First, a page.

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dc.contributor.authorLevin, Sergei
dc.date.accessioned2018-07-12T17:32:39Z
dc.date.available2018-07-12T17:32:39Z
dc.date.issued2003
dc.identifier.citationSource: Dissertation Abstracts International, Volume: 64-02, Section: B, page: 4940.;Advisors: Birgit H. Satir.
dc.identifier.urihttp://gateway.proquest.com/openurl?url_ver=Z39.88-2004&rft_val_fmt=info:ofi/fmt:kev:mtx:dissertation&res_dat=xri:pqm&rft_dat=xri:pqdiss:3080394
dc.identifier.urihttps://hdl.handle.net/20.500.12202/622
dc.description.abstractLife is uncertain: Eat desert first. (inscription on a bakery ).;Regulated exocytosis occurs upon stimulation with external stimulus, after which the membrane of a secretory vesicle fuses with the plasma membrane and the vesicle content is released to the extracellular space. While a number of proteins are involved in this process, recent research has implicated a phosphoglucoprotein parafusin (PFUS), a member of phosphoglucomutase (PGM) super family. PFUS undergoes two covalent modifications: (phosphorylation/phosphoglycosylation) and might be involved in regulation of calcium levels in the cell after exocytosis. To further understand the function of PFUS, we have used high-speed microscopy, electrophysiology and differential inhibitor studies to correlate the biochemical cycle of PFUS with the secretory vesicle cycle in Paramecium tertaurelia cells.;Out hypothesis is that the removal of phosphate after exocytosis is actually a de-phosphoglycosylation event, followed by phosphorylation and biosynthesis of new secretory vesicles. Later, PFUS is phosphoglycosylated and re-attached to the vesicle membrane. Together with phosphoglucomutase-related protein and sarcoplasmic reticulum phosphoglucomutase, PFUS is a functionally divergent member of the PGM protein super family. In general, it appears that PGM super family members have a number of functionally divergent (possessing activity unrelated to PGM) members such as yeast PGM1 that is involved in maintenance of calcium levels, or even human PGM1 allele that is known to cause birth defects.;We have developed a machine learning approach to detect and evaluate functional exceptions in protein superfamilies, using implicit redundancy of sequence-structure relationship within protein superfamilies. We represent a multiple sequence alignment of the super family as an itemset where each protein is an item in the itemset and a residue position is a set-valued attribute. Using this representation, we use relative conservation of each residue position to evaluate any substitutions or deletions and use minimization of Kolomogorov complexity to separate a set of exceptional proteins. We also use exception-driven transformation rules to predict protein post-translational modification that is key in establishment of functional divergence of protein.;To examine structural basis for diversity of the PGM super family, we constructed homology models of all divergent members based on the crystal structure of rabbit muscle PGM. (Abstract shortened by UMI.).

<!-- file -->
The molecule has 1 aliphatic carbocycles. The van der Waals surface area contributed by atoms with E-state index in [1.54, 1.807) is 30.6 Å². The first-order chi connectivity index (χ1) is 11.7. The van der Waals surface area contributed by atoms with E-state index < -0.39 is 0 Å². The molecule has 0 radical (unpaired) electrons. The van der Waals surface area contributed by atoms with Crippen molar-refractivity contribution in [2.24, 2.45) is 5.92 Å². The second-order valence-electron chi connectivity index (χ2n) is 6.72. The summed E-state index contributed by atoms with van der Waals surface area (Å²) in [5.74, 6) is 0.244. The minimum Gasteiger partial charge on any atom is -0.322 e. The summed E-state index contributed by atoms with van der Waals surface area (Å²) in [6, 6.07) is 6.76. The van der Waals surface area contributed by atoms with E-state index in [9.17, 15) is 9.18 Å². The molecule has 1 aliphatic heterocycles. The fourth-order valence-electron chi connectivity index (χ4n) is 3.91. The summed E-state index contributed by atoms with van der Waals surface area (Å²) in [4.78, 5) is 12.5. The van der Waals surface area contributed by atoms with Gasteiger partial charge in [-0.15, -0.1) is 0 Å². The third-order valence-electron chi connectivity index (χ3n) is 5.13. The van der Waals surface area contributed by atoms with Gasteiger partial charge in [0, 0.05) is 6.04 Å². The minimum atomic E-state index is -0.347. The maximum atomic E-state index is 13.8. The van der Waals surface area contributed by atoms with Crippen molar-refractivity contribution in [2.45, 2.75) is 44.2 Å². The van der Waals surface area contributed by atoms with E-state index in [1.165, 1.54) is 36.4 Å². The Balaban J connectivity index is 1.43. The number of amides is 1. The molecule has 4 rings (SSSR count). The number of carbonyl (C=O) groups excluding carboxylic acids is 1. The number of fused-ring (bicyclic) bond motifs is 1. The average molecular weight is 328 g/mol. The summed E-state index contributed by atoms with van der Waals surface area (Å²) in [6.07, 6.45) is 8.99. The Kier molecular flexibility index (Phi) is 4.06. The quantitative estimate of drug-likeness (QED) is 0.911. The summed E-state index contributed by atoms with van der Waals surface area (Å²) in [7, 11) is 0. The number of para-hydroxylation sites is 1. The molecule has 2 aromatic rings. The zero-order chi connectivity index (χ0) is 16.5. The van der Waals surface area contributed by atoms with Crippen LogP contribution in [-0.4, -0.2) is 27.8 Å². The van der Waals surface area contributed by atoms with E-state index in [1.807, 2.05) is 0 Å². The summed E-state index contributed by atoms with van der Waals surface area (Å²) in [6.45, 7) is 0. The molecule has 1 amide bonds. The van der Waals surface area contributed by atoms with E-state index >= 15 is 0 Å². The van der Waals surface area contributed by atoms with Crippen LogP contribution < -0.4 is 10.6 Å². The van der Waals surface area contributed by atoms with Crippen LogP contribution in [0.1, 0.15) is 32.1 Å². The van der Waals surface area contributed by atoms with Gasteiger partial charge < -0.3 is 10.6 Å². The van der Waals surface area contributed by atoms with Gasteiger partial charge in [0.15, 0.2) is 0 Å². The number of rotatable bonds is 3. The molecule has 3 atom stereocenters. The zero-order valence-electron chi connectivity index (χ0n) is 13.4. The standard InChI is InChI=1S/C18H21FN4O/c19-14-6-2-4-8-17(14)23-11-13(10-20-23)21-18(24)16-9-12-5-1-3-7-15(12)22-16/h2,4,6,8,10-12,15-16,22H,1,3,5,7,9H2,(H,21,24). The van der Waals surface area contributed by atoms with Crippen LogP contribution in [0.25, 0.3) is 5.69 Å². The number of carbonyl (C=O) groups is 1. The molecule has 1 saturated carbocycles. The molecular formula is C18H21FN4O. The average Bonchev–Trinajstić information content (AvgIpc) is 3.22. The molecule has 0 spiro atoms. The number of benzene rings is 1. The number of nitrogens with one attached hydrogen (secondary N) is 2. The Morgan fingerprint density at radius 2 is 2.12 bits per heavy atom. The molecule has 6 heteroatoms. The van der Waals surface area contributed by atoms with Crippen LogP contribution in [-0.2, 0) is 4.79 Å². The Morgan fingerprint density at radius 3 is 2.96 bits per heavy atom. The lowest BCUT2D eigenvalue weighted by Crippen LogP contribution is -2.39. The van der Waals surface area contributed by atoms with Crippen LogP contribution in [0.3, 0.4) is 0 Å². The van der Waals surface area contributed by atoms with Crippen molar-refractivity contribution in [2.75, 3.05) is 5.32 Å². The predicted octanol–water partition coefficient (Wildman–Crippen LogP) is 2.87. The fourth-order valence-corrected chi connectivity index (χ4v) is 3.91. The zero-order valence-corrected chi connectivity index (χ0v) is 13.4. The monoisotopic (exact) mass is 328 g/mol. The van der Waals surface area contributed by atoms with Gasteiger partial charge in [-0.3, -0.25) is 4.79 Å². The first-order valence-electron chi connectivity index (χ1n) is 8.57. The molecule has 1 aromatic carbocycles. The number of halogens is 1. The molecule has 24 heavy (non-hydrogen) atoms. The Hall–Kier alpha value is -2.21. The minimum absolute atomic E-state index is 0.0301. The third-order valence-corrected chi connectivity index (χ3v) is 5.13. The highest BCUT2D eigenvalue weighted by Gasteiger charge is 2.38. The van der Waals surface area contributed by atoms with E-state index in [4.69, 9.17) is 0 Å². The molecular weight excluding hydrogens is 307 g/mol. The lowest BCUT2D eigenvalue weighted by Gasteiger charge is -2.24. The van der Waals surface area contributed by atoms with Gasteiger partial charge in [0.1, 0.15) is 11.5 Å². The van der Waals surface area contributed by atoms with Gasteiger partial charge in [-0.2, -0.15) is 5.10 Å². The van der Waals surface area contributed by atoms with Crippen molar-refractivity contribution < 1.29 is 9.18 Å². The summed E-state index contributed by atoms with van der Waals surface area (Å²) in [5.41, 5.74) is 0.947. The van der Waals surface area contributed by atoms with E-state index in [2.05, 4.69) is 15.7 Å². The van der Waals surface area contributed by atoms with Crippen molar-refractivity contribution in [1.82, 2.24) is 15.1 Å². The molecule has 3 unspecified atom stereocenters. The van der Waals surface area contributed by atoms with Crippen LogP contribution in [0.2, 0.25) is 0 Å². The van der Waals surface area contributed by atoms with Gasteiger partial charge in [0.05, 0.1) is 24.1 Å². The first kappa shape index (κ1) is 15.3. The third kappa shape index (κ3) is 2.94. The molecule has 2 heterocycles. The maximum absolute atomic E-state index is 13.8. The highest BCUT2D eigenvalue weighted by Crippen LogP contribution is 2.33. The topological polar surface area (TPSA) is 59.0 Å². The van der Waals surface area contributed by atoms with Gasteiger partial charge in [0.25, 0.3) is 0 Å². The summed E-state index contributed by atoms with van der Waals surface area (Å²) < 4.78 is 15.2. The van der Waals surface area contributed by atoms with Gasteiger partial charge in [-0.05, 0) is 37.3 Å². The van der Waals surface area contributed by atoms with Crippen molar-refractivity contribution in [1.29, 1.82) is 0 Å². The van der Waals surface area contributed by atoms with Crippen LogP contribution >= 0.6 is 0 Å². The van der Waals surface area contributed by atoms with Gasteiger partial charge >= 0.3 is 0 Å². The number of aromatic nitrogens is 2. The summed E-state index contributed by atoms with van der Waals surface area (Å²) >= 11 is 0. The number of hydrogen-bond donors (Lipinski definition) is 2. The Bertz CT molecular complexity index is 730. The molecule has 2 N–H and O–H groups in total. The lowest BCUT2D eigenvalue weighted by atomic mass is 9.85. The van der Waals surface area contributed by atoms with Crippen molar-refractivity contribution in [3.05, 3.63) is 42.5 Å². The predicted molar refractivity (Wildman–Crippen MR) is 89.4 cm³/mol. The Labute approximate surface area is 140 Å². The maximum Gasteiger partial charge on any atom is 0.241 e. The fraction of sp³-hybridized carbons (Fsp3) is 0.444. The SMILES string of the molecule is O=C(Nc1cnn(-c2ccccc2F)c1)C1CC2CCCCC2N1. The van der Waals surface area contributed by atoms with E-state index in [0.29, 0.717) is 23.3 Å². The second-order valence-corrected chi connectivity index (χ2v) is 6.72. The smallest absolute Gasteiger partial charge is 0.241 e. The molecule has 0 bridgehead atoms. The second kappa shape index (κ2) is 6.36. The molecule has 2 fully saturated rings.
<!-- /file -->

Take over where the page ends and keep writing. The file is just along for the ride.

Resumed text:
dc.publisherProQuest Dissertations & Theses
dc.subjectBiostatistics.
dc.subjectBiophysics.
dc.subjectMolecular biology.
dc.subjectCellular biology.
dc.titleExceptions in protein superfamilies involved in exocytosis: Computational and biochemical studies
dc.typeDissertation


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